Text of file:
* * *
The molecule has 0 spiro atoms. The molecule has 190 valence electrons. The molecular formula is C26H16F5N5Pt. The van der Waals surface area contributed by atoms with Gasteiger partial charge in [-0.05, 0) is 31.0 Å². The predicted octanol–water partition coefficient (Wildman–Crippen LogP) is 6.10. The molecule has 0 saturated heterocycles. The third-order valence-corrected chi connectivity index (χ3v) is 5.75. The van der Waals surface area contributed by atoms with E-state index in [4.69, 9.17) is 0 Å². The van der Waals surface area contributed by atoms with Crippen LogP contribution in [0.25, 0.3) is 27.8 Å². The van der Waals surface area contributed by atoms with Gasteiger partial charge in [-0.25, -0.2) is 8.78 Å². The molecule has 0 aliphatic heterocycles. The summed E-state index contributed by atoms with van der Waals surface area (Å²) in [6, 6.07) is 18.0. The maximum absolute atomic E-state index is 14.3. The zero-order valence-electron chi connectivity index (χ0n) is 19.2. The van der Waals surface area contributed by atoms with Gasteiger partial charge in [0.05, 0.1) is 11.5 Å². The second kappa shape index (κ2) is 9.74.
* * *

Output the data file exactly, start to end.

The molecule has 0 spiro atoms. The molecule has 190 valence electrons. The molecular formula is C26H16F5N5Pt. The van der Waals surface area contributed by atoms with Gasteiger partial charge in [-0.05, 0) is 31.0 Å². The predicted octanol–water partition coefficient (Wildman–Crippen LogP) is 6.10. The molecule has 0 saturated heterocycles. The third-order valence-corrected chi connectivity index (χ3v) is 5.75. The van der Waals surface area contributed by atoms with E-state index in [4.69, 9.17) is 0 Å². The van der Waals surface area contributed by atoms with Crippen LogP contribution in [0.25, 0.3) is 27.8 Å². The van der Waals surface area contributed by atoms with Gasteiger partial charge in [-0.25, -0.2) is 8.78 Å². The molecule has 0 aliphatic heterocycles. The summed E-state index contributed by atoms with van der Waals surface area (Å²) in [6, 6.07) is 18.0. The maximum absolute atomic E-state index is 14.3. The zero-order valence-electron chi connectivity index (χ0n) is 19.2. The van der Waals surface area contributed by atoms with Gasteiger partial charge in [0.05, 0.1) is 11.5 Å². The second kappa shape index (κ2) is 9.74.